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Dear Friends,

As I mentioned in last week's column, I would repeat the entire column about Ash Wednesday in the event some did not get a chance to read it. I did, however delete the attempts at humor found in the first paragraph, although I was tempted to say something about the Sunday storm which drastically reduced the already-reduced in person congregants. Maybe sunshine and warmth will return one day soon.

Wednesday of this week is Ash Wednesday, which will be unlike any Ash Wednesday we have ever experienced. In the Old Testament Book of Nehemiah we read, "On the twenty-fourth day of this month, the Israelites gathered together fasting and in sackcloth, their heads covered with dust." (Nehemiah 9:1). This would have been the ancient rite of penance and the dust would be the equivalent of ashes. Thus the saying used on Ash Wednesday, "Remember you are dust and unto dust you shall return." It would be sprinkled on the head. The reason I mention this is because we are accustomed to the imposition of ashes on the forehead but in many European countries, such as Italy and Poland, the ashes imposed on Ash Wednesday are actually sprinkled on the head and not on the forehead. But the meaning behind the custom remains the same-it is a sign of our repentance of our sins and the interior disposition to turn away from them and live more fully and faithfully the Gospel.

In light of the Covid pandemic, and to avoid the touching that imposition on the forehead would entail, the Vatican has suggested the worldwide use of the sprinkling on the head, without touching. Some parishes may choose to impose the ashes on the forehead, using a cotton swab for each individual worshipper, but here at Mount Carmel we will follow the Vatican suggestion and sprinkle the ashes on the head.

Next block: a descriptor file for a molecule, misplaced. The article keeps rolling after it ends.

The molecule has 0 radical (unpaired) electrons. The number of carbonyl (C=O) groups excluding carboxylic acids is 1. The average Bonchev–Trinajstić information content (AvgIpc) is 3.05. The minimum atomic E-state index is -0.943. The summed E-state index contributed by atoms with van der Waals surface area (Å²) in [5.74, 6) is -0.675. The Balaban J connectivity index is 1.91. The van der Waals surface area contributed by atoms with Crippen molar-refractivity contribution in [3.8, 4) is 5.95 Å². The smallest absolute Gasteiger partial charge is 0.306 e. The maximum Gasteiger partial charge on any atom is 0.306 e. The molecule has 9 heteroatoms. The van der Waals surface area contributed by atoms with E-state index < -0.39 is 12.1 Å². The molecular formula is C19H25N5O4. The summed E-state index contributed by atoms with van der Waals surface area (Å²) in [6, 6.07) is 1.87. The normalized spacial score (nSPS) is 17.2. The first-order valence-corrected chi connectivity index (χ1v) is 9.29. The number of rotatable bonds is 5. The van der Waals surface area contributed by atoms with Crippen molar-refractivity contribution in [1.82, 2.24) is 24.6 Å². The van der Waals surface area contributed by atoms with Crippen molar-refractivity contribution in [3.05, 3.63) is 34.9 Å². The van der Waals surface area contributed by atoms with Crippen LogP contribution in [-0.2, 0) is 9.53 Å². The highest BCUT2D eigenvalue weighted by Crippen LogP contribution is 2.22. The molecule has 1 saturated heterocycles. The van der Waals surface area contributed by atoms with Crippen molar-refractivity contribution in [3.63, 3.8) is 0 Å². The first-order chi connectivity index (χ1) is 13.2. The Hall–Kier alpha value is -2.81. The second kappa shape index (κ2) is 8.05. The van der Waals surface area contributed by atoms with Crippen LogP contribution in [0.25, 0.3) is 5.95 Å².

A second change will be the formula which accompanies the imposition. In the past either one of two different formulas was used for each individual worshipper, either "Remember you are dust and unto dust you shall return," or "Turn away from sin and believe in the Gospel." To reduce the risk of spread, the Vatican has decreed that the formula be said only once, at the beginning, and not repeated over each individual recipient. In accord with that directive, the ashes will be sprinkled in silence.

I am sharing this with you now so that you can make a decision as to whether you want to come in person to receive ashes on Ash Wednesday. As in the past, ashes will be distributed according to the sprinkling method at the four usual masses on Ash Wednesday, 6:30 & 8:30AM, 12:00 noon and 7:30PM, following all the protocols usually in place for weekend masses. In addition, we are making a video of an Ash Wednesday service (not a mass) which will be posted online. In addition, we will put online an At Home Service which you can download and print to conduct your own service with your family. Whichever you choose to do, the video or the At Home Service, while you can do either at any time on Ash Wednesday, we are suggesting that a family or individual do so either in the morning, around 9:30AM or in the afternoon around 3:30PM. You may then come down to the church for the imposition of ashes without any service. To make that clear-ashes will be distributed in the church between 10:00AM-11:00AM and again in the afternoon between 4:00PM-5:30PM. There will be no service associated with this distribution. (As I said at the beginning-an Ash Wednesday unlike we have ever experienced). Registration will be needed for the Ash Wednesday masses. To register, follow the directions shown below. No registration is needed for the simple distribution of ashes during those hours mentioned above.

One does not change a centuries old custom without some questions. Please feel free to email me any questions you have and I will try to answer them in a timely manner. As I promised, last week s column has now been repeated.

Be well, be safe and God bless, Fr. Ron

PS. Please consider a pledge to the Annual Appeal, if you have not done so already. Brochures and envelopes are on the table as you leave church today. Perhaps you could make it part of your Lenten sacrifice.

 

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